News | February 4, 2022

Georgians want better, fairer rooftop solar policies

Georgia consistently ranks in the top 10 states in the country for the amount of installed solar, making it an appealing place for panel manufacturers and installers to set up shop. As a result, Georgia is now home to a growing solar industry that is creating thousands of jobs and boosting local economies.

Despite the fact that customer demand for rooftop solar has skyrocketed in recent years, most of Georgia’s solar growth to date is made up of utility and large-scale solar projects. As other Southern states like South Carolina and Florida are seeing major growth in rooftop solar markets, Georgia is at risk of falling further behind.

A new Stories of Solar video series highlights the benefits of solar for Georgians, and the opportunities to ramp up rooftop growth statewide that would further position the Peach State as a clean energy leader.

Why are Georgians demanding fairer rooftop solar policies?

We asked some.

What is net metering and why does it matter?

There is plenty of customer demand for rooftop solar in Georgia. But without good solar policies in place, it’s difficult for many Georgians to go solar. Expanding and improving rooftop solar policies would allow more Georgians to generate their own power and see substantial bill savings. 

Net metering is a key solar policy that can make solar more affordable and accessible for Georgians. When the sun is shining and rooftop solar customers don’t use all of the energy their panels are producing, they are credited for extra power sent back to the grid. 

Under a net metering solar policy, solar customers are credited at the retail rate – effectively allowing them to use all of their homegrown solar before buying additional electricity from their utility.  Without net metering, customers receive only a fraction of the value for their homegrown solar. 

States with widespread access to net metering have seen significantly more rooftop solar growth compared to Georgia. For example, South Carolina has half as many residents as Georgia, but five times the rooftop solar customers.

Meet Jessica Worley.

She has the scoop on what solar customers are calling for.

Georgia Power’s limited net metering program: “We are losing customers because of the cap

If you live in Georgia Power’s service territory and have rooftop solar panels on your house, you get a credit on your bill for the energy you produce.

That credit was very low until 2020, when the Georgia Public Service Commission ordered Georgia Power to roll out a new monthly net metering program that credited customers at the retail rate over the course of the billing period.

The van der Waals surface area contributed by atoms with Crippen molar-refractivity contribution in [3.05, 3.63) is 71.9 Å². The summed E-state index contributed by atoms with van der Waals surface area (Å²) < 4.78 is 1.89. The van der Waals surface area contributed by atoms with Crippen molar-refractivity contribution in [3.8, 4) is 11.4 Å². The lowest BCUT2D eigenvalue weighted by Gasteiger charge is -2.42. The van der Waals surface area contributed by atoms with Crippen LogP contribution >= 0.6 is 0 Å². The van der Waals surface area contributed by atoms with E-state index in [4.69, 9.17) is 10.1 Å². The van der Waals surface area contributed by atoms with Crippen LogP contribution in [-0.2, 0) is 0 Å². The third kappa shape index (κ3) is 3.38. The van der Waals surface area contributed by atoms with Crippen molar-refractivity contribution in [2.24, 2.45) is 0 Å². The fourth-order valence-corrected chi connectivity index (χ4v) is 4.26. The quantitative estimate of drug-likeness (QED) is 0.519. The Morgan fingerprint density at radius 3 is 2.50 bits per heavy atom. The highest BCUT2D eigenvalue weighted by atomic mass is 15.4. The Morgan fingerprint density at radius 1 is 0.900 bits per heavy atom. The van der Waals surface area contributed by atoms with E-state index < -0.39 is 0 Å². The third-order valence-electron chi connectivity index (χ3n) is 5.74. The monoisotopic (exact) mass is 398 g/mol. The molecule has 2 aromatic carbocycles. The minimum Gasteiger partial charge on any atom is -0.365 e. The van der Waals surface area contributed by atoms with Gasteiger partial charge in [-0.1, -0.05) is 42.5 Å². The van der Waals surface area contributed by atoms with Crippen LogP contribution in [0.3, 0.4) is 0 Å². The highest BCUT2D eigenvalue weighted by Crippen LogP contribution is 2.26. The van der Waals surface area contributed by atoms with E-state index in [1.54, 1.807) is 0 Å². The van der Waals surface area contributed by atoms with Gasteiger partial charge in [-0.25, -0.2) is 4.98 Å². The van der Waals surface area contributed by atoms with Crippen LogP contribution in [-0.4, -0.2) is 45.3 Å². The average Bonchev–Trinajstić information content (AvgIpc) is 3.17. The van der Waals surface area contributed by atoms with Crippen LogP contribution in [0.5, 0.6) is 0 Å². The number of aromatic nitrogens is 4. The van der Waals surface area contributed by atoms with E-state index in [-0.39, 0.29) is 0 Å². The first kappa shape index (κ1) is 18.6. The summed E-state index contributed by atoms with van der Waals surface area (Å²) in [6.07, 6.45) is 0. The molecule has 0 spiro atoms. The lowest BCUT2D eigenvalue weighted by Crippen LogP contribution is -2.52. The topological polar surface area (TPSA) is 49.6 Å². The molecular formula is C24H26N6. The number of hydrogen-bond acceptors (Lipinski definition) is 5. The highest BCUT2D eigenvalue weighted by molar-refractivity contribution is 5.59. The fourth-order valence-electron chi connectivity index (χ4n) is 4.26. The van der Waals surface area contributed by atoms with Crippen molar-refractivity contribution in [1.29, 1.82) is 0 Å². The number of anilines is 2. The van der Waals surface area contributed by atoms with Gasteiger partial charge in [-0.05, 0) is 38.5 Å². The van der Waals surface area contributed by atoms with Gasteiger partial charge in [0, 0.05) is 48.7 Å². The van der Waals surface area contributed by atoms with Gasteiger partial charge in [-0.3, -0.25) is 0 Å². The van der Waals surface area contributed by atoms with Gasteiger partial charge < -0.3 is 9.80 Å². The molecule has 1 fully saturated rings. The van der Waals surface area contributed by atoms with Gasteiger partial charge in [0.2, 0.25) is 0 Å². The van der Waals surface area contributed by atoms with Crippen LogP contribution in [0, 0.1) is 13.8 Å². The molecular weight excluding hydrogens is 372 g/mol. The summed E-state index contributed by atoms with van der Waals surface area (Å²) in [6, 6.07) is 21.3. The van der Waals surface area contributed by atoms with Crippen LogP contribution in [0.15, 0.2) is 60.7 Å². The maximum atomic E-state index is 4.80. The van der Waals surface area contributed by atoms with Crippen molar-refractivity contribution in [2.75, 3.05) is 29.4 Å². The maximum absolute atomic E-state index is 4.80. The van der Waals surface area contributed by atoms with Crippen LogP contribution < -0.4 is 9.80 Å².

But there was a catch–the program only had 5,000 spots for Georgia Power’s over 2.5 million customers.

The immense popularity of the program led to it filling up in less than two years. Until and unless the cap is removed, Georgia Power customers who go solar will only receive about a quarter of the value they would get under a net metering policy.

Georgia solar companies are already reporting that many customers previously interested in going solar have been discouraged from taking next steps upon learning they aren’t currently able to reap the same benefits from the net metering program. 

Jessica Worley, who works as a Sales Support Specialist for Creative Solar USA, says that she’s noticed an uptick in calls from Georgia Power customers inquiring about whether the cap has already been met.

“What I tell them is, ‘Yes, they have met the cap, but we are hoping to get it extended,’” Worley says. “They’re like, ‘Oh okay, well we’ll check back in a year or two’ — I do feel like we are losing customers because of the cap with net metering.”

Opportunities for Georgians to open access to rooftop solar in 2022

Expanding Georgia Power’s program in 2022 would allow more rooftop solar customers to access the benefits of net metering. And while Georgia Power customers make up the majority of the state’s population, other utilities, such as local municipal electric providers, could also make their policies more accessible for families and businesses statewide.

“Georgians who make the investment to go solar should receive fair value for the solar energy they produce,” says SELC Senior Attorney Jill Kysor. “Expanding access to net metering could give Georgia the boost it needs to catch up to the significant rooftop growth, local job creation, and customer bill savings we are seeing in neighboring states.”

Decisionmakers at the Georgia General Assembly and the Public Service Commission will be considering Georgia’s solar policies, including net metering, with key energy decision points in the coming months. Stay tuned for how you can take action in advocating for better policies and increasing access to rooftop solar for Georgians statewide.

SELC works to power the sunny South with solar energy.